The strategy almost worked. The reasoning of the Lucas decision tracks closely key elements of the Institute’s brief—with a crucial limitation: The rule, incredibly, is limited only to cases where “the State seeks to sustain regulation that deprives land of all economically beneficial use.”1 It gives no security to the owner who is deprived of any less of the productive use of his land.

In addition, it applies in no way to personal property where, “by reason of the State’s traditionally high degree of control over commercial dealings, [the owner] ought to be aware of the possibility that new regulation might even render his property economically worthless.”2

Consequently, Lucas and its progeny have not eliminated the vast majority of uncompensated “takings,” and the number of compensated “takings” has skyrocketed during the past 20 years. Among the continuing compensated “takings” are “redevelopment” projects that include the forced sale of land from one private owner to another facilitated by the power of eminent domain. In the realm of uncompensated “takings,” one finds new rent control laws, in some cities so onerous that they force landlords to rent at actual financial losses; an increase in building or city blocks labeled historic imposing building moratoriums and direct costs on their owners; a massive increase in the acreage defined as “wetlands,” obligating owners to remove those segments of their land from productive use.3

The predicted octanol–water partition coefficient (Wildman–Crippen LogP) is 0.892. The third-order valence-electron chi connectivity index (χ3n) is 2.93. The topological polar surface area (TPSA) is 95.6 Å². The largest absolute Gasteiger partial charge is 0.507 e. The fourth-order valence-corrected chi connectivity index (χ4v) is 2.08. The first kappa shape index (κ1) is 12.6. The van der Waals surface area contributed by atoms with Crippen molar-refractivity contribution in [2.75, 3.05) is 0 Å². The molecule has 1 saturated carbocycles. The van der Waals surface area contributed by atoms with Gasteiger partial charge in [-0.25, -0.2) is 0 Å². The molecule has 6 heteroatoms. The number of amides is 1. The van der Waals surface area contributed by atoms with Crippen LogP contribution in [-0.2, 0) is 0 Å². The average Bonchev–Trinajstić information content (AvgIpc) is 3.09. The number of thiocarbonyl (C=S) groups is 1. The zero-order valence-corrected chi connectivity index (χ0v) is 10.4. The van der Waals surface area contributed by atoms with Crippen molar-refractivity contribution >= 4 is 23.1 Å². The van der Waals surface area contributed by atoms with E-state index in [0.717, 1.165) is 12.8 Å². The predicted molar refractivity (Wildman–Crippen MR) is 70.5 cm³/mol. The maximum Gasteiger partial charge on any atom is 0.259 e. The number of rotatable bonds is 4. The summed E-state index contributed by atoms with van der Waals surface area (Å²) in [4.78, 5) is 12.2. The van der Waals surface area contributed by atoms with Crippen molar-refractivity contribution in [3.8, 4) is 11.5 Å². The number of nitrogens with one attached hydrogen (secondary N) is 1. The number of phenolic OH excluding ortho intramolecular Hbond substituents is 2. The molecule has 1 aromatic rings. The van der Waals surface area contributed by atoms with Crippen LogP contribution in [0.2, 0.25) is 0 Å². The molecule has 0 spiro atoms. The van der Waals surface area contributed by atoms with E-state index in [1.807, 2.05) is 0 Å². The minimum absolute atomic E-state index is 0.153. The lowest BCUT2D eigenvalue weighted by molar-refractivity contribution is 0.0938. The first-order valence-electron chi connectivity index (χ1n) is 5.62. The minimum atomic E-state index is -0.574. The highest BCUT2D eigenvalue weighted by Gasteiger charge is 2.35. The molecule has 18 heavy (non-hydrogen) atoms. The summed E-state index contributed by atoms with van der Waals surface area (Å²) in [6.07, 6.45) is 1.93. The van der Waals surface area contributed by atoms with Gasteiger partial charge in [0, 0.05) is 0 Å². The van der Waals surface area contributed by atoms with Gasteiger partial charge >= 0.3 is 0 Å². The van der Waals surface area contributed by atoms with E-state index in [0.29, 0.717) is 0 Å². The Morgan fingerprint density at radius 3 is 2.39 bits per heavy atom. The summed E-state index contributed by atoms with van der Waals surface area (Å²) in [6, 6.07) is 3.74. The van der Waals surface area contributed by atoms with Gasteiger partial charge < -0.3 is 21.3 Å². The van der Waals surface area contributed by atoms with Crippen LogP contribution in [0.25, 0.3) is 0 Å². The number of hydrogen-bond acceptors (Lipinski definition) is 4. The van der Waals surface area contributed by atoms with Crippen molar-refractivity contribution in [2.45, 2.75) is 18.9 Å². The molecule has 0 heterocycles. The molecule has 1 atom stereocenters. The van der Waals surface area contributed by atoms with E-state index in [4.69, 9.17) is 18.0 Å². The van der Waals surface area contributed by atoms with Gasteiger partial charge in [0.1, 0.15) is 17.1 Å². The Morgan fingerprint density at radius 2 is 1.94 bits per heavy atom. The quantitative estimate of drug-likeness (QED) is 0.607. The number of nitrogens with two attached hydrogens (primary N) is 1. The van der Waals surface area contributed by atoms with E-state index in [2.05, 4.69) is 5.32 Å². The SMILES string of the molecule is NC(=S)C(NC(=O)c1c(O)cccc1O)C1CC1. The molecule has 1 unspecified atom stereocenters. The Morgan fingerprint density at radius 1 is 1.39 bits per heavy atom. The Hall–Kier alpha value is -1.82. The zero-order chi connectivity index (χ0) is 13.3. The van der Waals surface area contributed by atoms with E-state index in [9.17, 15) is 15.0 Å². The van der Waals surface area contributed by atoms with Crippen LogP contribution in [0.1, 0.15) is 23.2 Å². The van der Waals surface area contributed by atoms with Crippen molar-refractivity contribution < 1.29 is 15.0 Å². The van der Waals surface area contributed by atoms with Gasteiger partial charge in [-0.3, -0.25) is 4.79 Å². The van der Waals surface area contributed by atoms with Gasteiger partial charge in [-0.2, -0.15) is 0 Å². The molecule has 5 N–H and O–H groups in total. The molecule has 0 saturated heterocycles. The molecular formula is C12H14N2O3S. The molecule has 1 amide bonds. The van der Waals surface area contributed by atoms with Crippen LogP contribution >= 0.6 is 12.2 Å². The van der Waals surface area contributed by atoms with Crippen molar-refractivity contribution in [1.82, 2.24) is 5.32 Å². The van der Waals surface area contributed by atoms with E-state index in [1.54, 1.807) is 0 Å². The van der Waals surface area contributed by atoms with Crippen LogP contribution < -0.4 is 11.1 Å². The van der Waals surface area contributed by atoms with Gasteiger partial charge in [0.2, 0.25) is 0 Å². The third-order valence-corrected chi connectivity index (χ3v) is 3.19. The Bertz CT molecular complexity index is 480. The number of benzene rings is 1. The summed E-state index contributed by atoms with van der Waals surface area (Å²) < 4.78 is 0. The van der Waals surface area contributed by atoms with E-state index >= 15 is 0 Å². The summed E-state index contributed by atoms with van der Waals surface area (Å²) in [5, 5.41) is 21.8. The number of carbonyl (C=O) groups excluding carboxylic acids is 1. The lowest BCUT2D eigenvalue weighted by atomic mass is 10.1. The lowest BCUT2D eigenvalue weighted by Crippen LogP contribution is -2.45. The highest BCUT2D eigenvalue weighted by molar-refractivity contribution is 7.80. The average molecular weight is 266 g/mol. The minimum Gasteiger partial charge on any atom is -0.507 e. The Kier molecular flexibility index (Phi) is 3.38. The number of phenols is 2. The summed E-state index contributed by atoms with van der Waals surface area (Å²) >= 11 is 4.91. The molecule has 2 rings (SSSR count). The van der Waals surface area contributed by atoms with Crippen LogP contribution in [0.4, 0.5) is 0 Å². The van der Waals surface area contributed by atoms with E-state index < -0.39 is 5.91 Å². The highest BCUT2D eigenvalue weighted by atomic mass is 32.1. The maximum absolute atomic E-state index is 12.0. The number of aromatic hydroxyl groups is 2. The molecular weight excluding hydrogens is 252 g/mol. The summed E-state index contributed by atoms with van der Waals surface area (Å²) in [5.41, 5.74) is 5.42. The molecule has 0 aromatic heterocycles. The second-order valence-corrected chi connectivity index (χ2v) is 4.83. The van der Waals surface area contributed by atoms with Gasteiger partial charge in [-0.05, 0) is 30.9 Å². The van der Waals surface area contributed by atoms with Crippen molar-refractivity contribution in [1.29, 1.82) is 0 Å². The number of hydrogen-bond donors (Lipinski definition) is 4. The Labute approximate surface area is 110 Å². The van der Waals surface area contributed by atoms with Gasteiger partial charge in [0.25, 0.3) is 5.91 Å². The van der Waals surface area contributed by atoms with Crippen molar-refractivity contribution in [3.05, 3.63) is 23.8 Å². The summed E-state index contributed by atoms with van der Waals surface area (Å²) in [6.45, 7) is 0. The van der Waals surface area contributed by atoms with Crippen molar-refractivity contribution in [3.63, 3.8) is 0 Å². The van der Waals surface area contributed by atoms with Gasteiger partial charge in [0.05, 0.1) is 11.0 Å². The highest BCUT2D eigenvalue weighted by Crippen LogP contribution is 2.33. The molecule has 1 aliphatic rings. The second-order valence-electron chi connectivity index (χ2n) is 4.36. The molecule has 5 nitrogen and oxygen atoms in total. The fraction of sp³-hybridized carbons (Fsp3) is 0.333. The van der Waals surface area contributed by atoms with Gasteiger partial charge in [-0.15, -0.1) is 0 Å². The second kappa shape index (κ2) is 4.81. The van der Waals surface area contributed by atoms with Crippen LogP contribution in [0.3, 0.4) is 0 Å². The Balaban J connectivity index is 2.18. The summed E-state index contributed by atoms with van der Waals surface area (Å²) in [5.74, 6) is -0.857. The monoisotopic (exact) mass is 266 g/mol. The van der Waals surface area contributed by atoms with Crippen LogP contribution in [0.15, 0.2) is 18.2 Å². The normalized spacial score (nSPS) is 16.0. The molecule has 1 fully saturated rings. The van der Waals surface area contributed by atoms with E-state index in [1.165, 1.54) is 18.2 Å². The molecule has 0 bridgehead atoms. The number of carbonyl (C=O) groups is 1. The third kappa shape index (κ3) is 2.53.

Clearly, then, Lucas is mischaracterized as giving teeth to the “takings” clause. It is, rather, a pathetic assertion of judicial review over more than one hundred years of relentless, unconstitutional legislative degradation of property rights.

Despite its timidity and certain contrary language in the opinion, Lucas was a break from precedent. Having already broken from tradition, one wonders why the Court would have limited limit itself in this way. In fact, the trend of the prior few years indicates that a majority of the Court may have been looking to strike a bold rule in favor of property rights. So why did the Court squander this opportunity?